Want to know how many people use social media worldwide? 4.59 billion*. Yes, 4.59 BILLION people. And since social platforms are all about engagement, you can’t even imagine the staggering number of daily interactions, including posts, discussions, comments, reviews and yes, the occasional rant.
Your existing customers – and many of your future ones – are clearly on social media, whether you choose to engage with them there or not. Some of them Follow your brand, the more engaged might have even gone as far as clicking on Like or Share. Remember, nearly 90% of consumers read reviews before they make a purchase, and 49% people trust online reviews as much as word of mouth. *
So, if you are listening to your customers on social media, what exactly are you listening to? A lot of it is chatter of course, but does that mean you should ignore it? Definitely not – many brands have done so at their peril and are still paying the price. But surely it should be treated differently from surveys and other types of customer feedback, right?
In this blog we dive into social listening to discover how to transform social media chatter into meaningful insights.
What is social listening?
Social media listening in the context of customer feedback, describes all the tools and solutions that let brands listen to what’s being said on social media platforms, convert this content into insights and trends, and make decisions that impact the business.
Your customers post all the time on Twitter, Facebook, Instagram, LinkedIn, Yelp, Google Reviews and many other social media, blogs, and review sites. Some of this feedback is public but some of it isn’t even visible to you, depending on the platform and privacy settings.
Customers won’t always make it easy for you and post comments on your company page.[DB1] [AB2] Key hashtags will help you spot comments that are relevant to your brand. You’ll need listening posts everywhere if you want a decent shot at catching key conversations. Those that need a response or an action. Those that can make or break your brand.
But it’s not all about you! Social listening can also help you understand your competitors better. By widening your scope, you can find out a great deal about you vs. them, about strengths and weaknesses on both sides.[DB3] [AB4]
The advantages of social listening
The reason social media is popular is that it’s also widely accessible. Globally. Via desktop or mobile. Across language barriers. That’s great news for people, and it helps you as a brand too. Social feedback trickles in constantly, day in day out. A bottomless well of customer insights at your fingertips.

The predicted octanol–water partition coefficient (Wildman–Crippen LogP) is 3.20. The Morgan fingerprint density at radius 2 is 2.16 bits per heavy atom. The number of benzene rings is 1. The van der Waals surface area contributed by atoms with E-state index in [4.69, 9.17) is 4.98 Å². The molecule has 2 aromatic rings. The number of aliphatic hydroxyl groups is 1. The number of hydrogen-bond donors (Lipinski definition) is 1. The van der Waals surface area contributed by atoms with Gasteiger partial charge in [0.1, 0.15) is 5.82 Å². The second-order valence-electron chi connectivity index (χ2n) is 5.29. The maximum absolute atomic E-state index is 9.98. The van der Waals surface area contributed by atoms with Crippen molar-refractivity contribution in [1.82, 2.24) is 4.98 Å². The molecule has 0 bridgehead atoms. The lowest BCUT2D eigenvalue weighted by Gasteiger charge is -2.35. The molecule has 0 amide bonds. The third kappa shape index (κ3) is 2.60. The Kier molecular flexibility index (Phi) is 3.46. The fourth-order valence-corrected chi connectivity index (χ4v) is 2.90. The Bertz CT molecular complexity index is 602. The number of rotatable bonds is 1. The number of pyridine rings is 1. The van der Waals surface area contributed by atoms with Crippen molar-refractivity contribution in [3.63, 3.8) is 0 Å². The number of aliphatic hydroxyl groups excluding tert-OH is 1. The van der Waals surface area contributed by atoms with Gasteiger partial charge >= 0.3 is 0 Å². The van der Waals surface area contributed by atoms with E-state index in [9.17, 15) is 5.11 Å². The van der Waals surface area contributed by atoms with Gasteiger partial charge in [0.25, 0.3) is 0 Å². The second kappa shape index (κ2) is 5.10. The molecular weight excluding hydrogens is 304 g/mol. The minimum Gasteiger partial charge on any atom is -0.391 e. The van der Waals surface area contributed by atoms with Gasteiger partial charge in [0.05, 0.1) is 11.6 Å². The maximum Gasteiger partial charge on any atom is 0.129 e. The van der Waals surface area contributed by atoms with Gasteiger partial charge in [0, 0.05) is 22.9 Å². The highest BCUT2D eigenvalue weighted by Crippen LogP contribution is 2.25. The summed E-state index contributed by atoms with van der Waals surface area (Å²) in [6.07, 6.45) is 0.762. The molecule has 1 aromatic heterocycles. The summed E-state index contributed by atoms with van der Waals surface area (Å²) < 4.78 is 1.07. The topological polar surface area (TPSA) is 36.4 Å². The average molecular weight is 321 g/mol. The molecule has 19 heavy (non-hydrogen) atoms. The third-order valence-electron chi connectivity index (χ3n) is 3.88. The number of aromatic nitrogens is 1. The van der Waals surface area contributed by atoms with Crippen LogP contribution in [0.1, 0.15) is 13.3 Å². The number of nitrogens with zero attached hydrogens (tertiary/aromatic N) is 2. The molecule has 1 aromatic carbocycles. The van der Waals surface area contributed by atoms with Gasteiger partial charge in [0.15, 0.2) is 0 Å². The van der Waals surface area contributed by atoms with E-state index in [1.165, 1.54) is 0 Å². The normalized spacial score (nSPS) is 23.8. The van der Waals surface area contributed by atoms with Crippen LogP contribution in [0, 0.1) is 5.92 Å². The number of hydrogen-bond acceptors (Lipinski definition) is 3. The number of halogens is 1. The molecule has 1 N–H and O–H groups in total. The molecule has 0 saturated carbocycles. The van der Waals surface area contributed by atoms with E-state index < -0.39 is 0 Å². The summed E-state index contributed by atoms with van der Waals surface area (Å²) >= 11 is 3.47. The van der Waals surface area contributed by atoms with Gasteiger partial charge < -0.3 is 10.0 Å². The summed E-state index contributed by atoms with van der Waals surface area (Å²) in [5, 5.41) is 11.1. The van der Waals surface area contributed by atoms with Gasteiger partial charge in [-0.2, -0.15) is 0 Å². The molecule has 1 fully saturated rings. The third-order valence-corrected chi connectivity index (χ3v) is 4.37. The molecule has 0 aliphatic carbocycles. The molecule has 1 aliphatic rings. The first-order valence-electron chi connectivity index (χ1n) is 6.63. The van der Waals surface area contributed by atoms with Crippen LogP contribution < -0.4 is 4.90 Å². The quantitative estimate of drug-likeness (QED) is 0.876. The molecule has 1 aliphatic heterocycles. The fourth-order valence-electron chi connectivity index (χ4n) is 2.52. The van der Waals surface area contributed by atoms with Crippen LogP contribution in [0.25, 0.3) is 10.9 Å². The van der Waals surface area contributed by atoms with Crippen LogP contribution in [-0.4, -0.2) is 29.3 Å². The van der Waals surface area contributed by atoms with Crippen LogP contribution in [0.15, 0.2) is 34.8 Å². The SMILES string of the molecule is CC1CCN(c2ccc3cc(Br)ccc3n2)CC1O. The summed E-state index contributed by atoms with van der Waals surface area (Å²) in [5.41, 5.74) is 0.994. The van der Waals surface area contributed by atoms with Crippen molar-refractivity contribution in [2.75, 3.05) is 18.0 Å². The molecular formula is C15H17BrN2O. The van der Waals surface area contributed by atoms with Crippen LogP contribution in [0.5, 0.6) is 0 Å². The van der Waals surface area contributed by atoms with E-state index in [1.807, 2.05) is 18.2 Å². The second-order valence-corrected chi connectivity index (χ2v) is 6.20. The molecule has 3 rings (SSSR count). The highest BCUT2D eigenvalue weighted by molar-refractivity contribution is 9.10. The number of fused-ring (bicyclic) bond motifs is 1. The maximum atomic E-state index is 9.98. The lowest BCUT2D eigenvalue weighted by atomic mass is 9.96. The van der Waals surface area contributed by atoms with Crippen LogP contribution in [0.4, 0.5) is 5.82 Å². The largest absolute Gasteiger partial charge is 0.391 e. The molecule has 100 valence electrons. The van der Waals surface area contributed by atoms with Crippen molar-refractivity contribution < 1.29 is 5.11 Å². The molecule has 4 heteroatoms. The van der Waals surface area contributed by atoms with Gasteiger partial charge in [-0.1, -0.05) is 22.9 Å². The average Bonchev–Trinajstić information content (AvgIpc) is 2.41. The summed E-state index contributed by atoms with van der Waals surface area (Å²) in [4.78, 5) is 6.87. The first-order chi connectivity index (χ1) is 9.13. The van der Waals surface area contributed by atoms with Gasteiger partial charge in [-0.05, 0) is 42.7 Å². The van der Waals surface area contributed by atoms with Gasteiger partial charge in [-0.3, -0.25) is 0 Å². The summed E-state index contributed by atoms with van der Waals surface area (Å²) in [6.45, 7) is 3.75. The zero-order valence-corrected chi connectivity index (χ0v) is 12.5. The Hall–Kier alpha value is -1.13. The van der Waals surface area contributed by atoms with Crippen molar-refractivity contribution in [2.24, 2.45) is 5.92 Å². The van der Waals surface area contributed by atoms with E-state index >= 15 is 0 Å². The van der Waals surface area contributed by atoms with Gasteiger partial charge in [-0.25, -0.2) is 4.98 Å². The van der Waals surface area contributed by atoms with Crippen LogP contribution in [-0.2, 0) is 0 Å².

Feedback through social media platforms has no delay. It comes as and when customers have something to say. Which is sometimes unfortunate, but always timely. No recall bias there. And what you get is often raw emotions, positive or not, that let your brand know exactly where it stands.
Most social media networks are free, at least for customers, to use. Often for brands too. So, make the most of it, and prompt your customers to share their thoughts and feelings on this channel. Of course, you’ll need paid tools to capture all this feedback at scale, really understand its meaning, and do something about it.
Early detection of issues
Social feedback is always on. Unprompted. Unstructured. That means if there’s a new problem with your product or service, like billing errors caused by a new accounting system, or a deficient batch of [DB5] [AB6] products, you’ll see a sudden spike of customers talking about it. And if you’re listening, you’ll be able to catch this quickly before it becomes a more serious problem, or worse, a reason for churn!
Source of innovation
You might think you know your products best… and in some ways you do. Sometimes so well it stops you from seeing new angles, a fresh perspective. Customers often hold the key to true innovation. They might suggest a modification or a new use you wouldn’t even have considered. So, make sure you listen carefully for those sparks of creativity they might share with you. [DB7] [AB8]
What are the limitations of social listening?
When we talk about social media, we forget the sheer volume of platforms out there. Not just the key ones – Twitter, Facebook, Instagram, and LinkedIn for instance – but all the blogs, ratings and review sites that are relevant for you, your customers, and your industry. Most brands need to monitor the main groups their key customers belong to, not just their company pages. [DB9] Discussions tend to pop up just about anywhere, often at the most inopportune time. So, keep your eyes open everywhere.
Sometimes this one’s an advantage, especially if you have an army of promoters. But when negative feedback comes in through social, it’s very tricky to keep it quiet. It often spurs on more negativity from other customers, and if you’re not “on it”, you might have a wildfire on your hands. Always respond quickly to negative feedback, a heartfelt and genuine apology often does the trick, and try and continue the conversation through private channels (like a direct message) to avoid any escalation.